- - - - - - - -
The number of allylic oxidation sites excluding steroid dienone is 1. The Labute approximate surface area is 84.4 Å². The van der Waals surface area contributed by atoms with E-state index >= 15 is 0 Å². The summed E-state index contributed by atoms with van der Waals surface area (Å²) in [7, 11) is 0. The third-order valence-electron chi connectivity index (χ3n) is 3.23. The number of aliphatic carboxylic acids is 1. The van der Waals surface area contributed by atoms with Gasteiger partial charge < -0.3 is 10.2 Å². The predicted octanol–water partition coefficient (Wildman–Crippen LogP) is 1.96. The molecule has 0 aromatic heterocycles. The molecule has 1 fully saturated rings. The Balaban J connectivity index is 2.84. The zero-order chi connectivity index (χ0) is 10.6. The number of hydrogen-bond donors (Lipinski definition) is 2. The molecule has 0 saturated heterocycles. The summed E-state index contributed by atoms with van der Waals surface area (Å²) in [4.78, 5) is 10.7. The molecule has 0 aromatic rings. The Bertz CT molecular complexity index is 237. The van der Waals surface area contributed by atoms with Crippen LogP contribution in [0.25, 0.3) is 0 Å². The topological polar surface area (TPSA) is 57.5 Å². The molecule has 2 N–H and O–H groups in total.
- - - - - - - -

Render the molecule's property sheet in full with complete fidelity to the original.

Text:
The number of allylic oxidation sites excluding steroid dienone is 1. The Labute approximate surface area is 84.4 Å². The van der Waals surface area contributed by atoms with E-state index >= 15 is 0 Å². The summed E-state index contributed by atoms with van der Waals surface area (Å²) in [7, 11) is 0. The third-order valence-electron chi connectivity index (χ3n) is 3.23. The number of aliphatic carboxylic acids is 1. The van der Waals surface area contributed by atoms with Gasteiger partial charge < -0.3 is 10.2 Å². The predicted octanol–water partition coefficient (Wildman–Crippen LogP) is 1.96. The molecule has 0 aromatic heterocycles. The molecule has 1 fully saturated rings. The Balaban J connectivity index is 2.84. The zero-order chi connectivity index (χ0) is 10.6. The number of hydrogen-bond donors (Lipinski definition) is 2. The molecule has 0 saturated heterocycles. The summed E-state index contributed by atoms with van der Waals surface area (Å²) in [4.78, 5) is 10.7. The molecule has 0 aromatic rings. The Bertz CT molecular complexity index is 237. The van der Waals surface area contributed by atoms with Crippen LogP contribution in [0.25, 0.3) is 0 Å². The topological polar surface area (TPSA) is 57.5 Å². The molecule has 2 N–H and O–H groups in total.